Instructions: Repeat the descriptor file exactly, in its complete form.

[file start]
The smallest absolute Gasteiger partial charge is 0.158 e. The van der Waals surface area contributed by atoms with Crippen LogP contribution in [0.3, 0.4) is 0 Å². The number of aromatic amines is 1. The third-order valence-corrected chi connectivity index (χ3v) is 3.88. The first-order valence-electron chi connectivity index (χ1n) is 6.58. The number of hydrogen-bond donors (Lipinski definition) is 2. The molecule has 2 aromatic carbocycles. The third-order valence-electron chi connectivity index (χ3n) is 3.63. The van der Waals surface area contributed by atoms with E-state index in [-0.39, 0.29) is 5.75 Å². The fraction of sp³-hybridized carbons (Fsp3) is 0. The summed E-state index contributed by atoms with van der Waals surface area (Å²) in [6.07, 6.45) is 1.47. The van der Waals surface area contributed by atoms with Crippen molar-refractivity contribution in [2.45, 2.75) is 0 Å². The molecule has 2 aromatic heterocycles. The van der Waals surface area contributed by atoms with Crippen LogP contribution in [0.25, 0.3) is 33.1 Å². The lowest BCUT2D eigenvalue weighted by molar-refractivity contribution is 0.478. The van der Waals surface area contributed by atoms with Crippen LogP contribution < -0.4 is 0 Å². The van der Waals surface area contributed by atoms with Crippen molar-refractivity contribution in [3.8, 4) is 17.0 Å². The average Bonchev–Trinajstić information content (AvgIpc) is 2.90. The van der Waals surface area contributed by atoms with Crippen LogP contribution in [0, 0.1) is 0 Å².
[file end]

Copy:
The smallest absolute Gasteiger partial charge is 0.158 e. The van der Waals surface area contributed by atoms with Crippen LogP contribution in [0.3, 0.4) is 0 Å². The number of aromatic amines is 1. The third-order valence-corrected chi connectivity index (χ3v) is 3.88. The first-order valence-electron chi connectivity index (χ1n) is 6.58. The number of hydrogen-bond donors (Lipinski definition) is 2. The molecule has 2 aromatic carbocycles. The third-order valence-electron chi connectivity index (χ3n) is 3.63. The van der Waals surface area contributed by atoms with E-state index in [-0.39, 0.29) is 5.75 Å². The fraction of sp³-hybridized carbons (Fsp3) is 0. The summed E-state index contributed by atoms with van der Waals surface area (Å²) in [6.07, 6.45) is 1.47. The van der Waals surface area contributed by atoms with Crippen molar-refractivity contribution in [2.45, 2.75) is 0 Å². The molecule has 2 aromatic heterocycles. The van der Waals surface area contributed by atoms with Crippen LogP contribution in [0.25, 0.3) is 33.1 Å². The lowest BCUT2D eigenvalue weighted by molar-refractivity contribution is 0.478. The van der Waals surface area contributed by atoms with Crippen LogP contribution < -0.4 is 0 Å². The van der Waals surface area contributed by atoms with Crippen molar-refractivity contribution in [3.8, 4) is 17.0 Å². The average Bonchev–Trinajstić information content (AvgIpc) is 2.90. The van der Waals surface area contributed by atoms with Crippen LogP contribution in [0, 0.1) is 0 Å².